Saturday, May 8, 2010

Jane, creator of romance novels?

This week I finished reading a delightful book by Claire Harman called, Jane's Fame, How Jane Austen Conquered the World. If you read and like Jane Austen, I'd highly recommend this book. Harman writes in an accessible style, mixing her critical research into a flowing narrative. I never knew there was so little biographical information about Jane. So much of her life and work is left to the imagination. Which, I suppose is partly why she is beloved. People can find in her writing, ideas they feel directly relate to them. Jane's characters are friends to any who desire their companionship.

Now, I am admittedly not a Jane Austen addict because I've not even read all of her novels. But I want to. She intrigues me. And the ones I have read I've liked. I appreciate her work, but I do not moon over Mr. Darcy.

While reading, I was surprised and a little disturbed that Jane Austen is considered the mother of the romance genre. I rather mock romance novels, but found this passage fascinating:

When the American imprint Silhouette Romances was being planned in the 1970s, everything in them was written to a formula developed by market research: Even the name of the series (perhaps subconsciously evoking Austen) came from a consumer survey result. A group of women readers were asked what the ideal attributes of a romantic novel were, from the age of the heroine to the overall length of the book. The resulting tip sheet for writers could just as easily be applied to Austen's novels: the heroines were always to be "young and virginal," the heroes "strong and assertive," the plots utterly predictable, and the endings happy. There was to be no violence, blood, or pain; no slang language or obscenity, and no premarital sex. The heroine's age should be between nineteen and twenty-seven, and she should not be "beautiful in the high fashion sense." The hero should be eight to twelve years older than the heroine, "not necessarily handsome," but virile and not married, though he could be bereaved or divorced--as long as that wasn't his fault. Austen's novels clearly contributed to this formula as well as shared the basic instincts behind it.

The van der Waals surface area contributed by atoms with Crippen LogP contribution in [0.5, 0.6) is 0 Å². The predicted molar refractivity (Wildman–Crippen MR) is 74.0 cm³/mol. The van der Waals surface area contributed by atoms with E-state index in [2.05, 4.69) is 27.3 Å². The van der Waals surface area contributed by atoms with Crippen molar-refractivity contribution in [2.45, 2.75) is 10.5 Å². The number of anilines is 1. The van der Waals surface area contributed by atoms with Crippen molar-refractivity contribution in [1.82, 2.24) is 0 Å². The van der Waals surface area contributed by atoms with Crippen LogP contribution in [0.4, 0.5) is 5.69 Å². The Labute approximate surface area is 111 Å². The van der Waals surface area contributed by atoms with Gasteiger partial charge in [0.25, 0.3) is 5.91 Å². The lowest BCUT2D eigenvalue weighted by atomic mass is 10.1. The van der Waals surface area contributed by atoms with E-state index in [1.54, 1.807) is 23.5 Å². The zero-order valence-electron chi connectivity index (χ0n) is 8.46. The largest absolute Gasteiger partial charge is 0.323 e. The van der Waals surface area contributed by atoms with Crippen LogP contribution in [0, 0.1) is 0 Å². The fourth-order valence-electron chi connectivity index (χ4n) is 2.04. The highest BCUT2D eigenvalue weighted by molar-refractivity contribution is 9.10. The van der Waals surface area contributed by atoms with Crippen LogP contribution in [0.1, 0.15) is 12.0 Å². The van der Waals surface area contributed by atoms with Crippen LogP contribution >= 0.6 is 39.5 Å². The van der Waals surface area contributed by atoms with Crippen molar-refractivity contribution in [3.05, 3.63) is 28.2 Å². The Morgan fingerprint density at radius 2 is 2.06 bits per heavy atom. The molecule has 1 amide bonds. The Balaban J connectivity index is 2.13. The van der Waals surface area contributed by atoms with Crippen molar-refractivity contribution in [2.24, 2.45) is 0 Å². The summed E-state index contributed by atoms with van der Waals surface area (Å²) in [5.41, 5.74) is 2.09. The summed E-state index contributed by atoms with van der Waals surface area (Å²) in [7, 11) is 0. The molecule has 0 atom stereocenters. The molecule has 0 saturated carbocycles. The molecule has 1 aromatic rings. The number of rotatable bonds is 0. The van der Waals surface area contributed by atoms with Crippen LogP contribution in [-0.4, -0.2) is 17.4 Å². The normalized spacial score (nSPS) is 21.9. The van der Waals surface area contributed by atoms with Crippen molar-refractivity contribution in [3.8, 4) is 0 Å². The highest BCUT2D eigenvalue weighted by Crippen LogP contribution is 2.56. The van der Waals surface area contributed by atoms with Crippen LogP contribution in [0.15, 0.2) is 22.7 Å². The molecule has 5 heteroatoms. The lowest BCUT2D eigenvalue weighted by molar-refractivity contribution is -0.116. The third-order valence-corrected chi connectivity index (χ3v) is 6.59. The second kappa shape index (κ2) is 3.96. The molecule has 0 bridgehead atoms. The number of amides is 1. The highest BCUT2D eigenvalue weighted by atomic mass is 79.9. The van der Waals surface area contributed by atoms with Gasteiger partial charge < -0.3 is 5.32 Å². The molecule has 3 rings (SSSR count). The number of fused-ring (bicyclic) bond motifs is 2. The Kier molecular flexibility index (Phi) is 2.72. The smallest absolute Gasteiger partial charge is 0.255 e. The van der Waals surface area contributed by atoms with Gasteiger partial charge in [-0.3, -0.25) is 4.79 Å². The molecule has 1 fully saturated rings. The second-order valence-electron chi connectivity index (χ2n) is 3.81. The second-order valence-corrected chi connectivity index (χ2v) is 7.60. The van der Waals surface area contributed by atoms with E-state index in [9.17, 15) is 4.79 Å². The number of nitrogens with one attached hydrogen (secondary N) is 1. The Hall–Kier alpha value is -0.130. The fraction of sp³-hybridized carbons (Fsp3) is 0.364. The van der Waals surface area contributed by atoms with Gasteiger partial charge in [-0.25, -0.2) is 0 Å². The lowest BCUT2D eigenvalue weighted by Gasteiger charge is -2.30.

Of course Harman doesn't leave it completely at that, she goes on to show the differences (and Austen definitely wins my favor, while romance novels will continue to get a bad rap from me). Austen's books obviously are devoid of much physical contact between men and women. But according to Harman, "the very absence of explicit eroticism leaves her books charged with sexual feeling...In a permissive age, the restraint and decorousness of her loves scenes seem in themselves erotic, and the idea of the heroines attracting so much male attention by making so few sexual concessions becomes, for the modern woman, an unattainable fantasy of female empowerment."

Interesting, at least. Have you read all of Jane Austen? What's your favorite?


Amanda said...

I have read all of Jane Austen, though I too do not swoon over Mr. Darcy. Your new literary find intrigues me... I will have to peruse it. As for my favorite... Emma. :)

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